Bond Basics: How to Read Bond Tables – Monthly Bond Yield Tables

For an intelligent investor, information would mark success. The ability to draw information from various sources, each day, all the time, throughout the year and then act on it will determine her success.

When it comes to bonds, you would start by checking out the prices of these securities (assuming that you already own bonds and would like to trade them). If you are looking to buy bonds directly (as a first time owner), perhaps you should read this article titled Bond Basics: How to Pick up Bonds.

So just as you would check to see what your assets would fetch when you float them out in the market, bonds can be checked out too, if you knew where and how to look. The main information you would be looking for would be to find out what might be the cost of a new bond to be purchased or how much you might expect to receive if it got sold on the market.

The morning newspaper is one of the easiest and well-chronicled sources for the above mentioned information — the likes of The Wall Street Journal, Barrons Guide, etc.

The point is that there are so many bonds outstanding on the market that a huge, bound book also wouldn’t be able to list all of them exhaustively. Fortunately, it is not even required. Not many bonds are traded really and hence that isn’t what drives the prices here.

The Interest rates, a key factor that brings about the changes in similar bonds and the Bond’s credit quality, reflected by the bond ratings.


If you notice the image above, you would see an example of a newspaper would publish the treasure bonds information. Here’s what you can read out from the image:

  • The first column you see to the far left is nothing but the coupon rate – the percentage of par value paid our as interest annually. Note that the bond high-lighted at the bottom pays out 5 7/8% Interest every year.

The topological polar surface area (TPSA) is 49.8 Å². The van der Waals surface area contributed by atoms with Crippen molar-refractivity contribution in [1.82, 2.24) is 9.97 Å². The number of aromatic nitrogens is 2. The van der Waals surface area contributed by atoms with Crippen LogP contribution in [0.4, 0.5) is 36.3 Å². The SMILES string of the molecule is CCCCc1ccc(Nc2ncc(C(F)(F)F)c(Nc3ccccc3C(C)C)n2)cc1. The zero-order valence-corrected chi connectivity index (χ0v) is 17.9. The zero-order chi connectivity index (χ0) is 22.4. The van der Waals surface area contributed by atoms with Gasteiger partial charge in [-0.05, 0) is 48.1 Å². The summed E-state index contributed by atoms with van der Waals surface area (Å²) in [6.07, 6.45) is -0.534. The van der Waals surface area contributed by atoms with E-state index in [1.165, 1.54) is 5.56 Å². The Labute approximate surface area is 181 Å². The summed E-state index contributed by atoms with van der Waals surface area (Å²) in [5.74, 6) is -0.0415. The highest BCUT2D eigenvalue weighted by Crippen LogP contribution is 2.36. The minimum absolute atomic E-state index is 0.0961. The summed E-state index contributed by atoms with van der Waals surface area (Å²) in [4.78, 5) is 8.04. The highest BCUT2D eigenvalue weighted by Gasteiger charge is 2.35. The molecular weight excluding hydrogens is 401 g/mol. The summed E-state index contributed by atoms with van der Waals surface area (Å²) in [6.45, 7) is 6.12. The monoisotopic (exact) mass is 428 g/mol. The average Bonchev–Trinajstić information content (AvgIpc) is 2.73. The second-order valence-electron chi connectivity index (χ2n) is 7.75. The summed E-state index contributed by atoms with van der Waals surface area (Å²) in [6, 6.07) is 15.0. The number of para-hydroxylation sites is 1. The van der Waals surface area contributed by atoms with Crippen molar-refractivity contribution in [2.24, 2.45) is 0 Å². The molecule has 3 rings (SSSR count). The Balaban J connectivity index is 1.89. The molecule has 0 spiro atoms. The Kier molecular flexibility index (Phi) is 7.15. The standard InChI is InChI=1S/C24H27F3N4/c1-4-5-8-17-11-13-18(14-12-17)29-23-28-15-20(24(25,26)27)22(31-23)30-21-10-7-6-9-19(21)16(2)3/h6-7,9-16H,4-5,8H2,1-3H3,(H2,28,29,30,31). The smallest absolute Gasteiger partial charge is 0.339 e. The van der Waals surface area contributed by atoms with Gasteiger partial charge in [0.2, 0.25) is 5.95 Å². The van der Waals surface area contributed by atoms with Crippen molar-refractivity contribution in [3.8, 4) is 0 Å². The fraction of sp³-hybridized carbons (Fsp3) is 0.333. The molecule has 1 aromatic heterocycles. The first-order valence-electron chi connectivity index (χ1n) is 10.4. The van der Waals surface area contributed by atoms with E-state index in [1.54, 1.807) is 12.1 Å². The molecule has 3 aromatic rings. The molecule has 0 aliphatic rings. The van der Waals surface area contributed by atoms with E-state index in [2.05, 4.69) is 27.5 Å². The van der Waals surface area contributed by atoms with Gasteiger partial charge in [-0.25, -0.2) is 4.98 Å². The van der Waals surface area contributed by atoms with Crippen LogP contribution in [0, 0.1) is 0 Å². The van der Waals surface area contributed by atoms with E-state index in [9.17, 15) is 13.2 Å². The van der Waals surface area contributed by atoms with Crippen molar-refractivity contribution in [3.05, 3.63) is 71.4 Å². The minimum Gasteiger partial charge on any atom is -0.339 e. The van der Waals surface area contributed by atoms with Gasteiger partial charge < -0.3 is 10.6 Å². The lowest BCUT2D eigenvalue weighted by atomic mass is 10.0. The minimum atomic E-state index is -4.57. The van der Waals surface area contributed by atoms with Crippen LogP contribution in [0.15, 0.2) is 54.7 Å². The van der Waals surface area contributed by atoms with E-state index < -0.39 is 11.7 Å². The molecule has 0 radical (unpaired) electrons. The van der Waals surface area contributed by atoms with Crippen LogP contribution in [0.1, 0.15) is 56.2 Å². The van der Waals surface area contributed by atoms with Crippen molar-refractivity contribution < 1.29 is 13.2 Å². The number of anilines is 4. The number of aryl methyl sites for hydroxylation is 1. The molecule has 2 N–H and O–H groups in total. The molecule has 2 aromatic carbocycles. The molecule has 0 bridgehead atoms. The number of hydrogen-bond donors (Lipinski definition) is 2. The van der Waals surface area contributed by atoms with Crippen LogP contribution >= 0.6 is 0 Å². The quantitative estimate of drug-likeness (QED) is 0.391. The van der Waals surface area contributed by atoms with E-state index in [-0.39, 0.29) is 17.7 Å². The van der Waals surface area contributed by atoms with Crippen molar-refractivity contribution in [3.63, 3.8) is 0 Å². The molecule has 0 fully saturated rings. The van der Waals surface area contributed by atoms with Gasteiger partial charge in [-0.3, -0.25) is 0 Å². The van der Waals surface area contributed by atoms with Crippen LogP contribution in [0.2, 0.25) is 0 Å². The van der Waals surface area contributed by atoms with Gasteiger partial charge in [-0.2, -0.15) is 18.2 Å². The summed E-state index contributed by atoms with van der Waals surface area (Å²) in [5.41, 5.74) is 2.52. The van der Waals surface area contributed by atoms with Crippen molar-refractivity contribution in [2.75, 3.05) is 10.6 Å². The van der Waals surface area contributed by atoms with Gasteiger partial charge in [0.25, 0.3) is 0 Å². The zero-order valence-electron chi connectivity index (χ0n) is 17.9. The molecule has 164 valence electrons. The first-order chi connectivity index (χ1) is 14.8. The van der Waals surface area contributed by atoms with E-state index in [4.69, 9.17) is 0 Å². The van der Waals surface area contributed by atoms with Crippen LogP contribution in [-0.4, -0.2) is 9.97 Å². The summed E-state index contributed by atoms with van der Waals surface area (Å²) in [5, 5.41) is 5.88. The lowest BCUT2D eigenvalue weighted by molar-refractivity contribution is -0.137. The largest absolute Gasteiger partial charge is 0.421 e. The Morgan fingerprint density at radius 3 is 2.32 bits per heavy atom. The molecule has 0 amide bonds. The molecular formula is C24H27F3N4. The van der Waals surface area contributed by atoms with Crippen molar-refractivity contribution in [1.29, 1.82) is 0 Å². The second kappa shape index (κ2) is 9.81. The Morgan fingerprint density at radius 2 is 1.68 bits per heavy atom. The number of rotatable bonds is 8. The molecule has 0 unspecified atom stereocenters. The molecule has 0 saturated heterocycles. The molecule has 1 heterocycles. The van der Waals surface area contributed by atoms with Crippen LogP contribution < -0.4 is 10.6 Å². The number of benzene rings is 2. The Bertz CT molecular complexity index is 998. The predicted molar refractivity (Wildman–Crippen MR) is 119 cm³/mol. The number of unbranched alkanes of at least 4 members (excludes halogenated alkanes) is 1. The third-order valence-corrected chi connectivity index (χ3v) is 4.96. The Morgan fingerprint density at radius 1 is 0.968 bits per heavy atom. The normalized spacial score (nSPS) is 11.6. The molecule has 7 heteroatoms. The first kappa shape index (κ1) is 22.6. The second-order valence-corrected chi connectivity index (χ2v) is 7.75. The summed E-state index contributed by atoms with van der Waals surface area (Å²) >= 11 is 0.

• The second column displays the maturity date and shows when the bond is going to mature. In this example, the bond matures on Feb ‘04
  • The next column and the one after that quote the prices of the bond in question. These prices are quoted as Bid and Ask prices — bid price is the highest price offered for the bond and “ask” is the lowest price the sellers would agree to pay for it. The prices are percentages of the bond’s face value pegged at $1000. So 100:04 means that the buyer is wiling to pay $1000.12 and the ask price of 100.06 is about $1001.87

Note: The bid and ask prices are calculated in 32nds. So when the price is displayed as 100:04 we take the value after the colons and divide by 32 and then multiply by 10 (04/32 = 0.125*10 = 1.25) and append this value to the number before the colons (so the price is now $1001.25)

  • Bid Change just displays the change in the price of bidding price since the close of the market the previous day. A positive change is shown with a little ‘+’ sign and decrease since the previous day is shown by a ‘- ‘sign.
  • The last column is that of an ask/yield or also called as the ‘yield to maturity’ column which represents the relative value of the bond. The yield to maturity equals the internal rate of return on a bond. Which is fairly complicated to calculate, if you wanted to know how to arrive at it. It shows the percentage return on investments made. That means, it would show the percentage profit/loss an investor, who had purchased the bond at par when it was issued, would make if she sold the bond today.

This post is part of the series: Bonds, Fixed Income Securities and Debt Markets

Everything about bonds, bond markets, interest rates, debt markets and investing tips can be found in this series.
  1. What is the Difference Between Stocks and Bonds?
  2. Investing in Bonds: Should I Be Investing in Bonds Versus Stocks?
  3. Bond Basics: What Bond Markets Mean to an Average Investor
  4. Bond Basics: 3 Things You Must Know about Bond Investments
  5. Bond Basics: How to Read Monthly Bond Yield Tables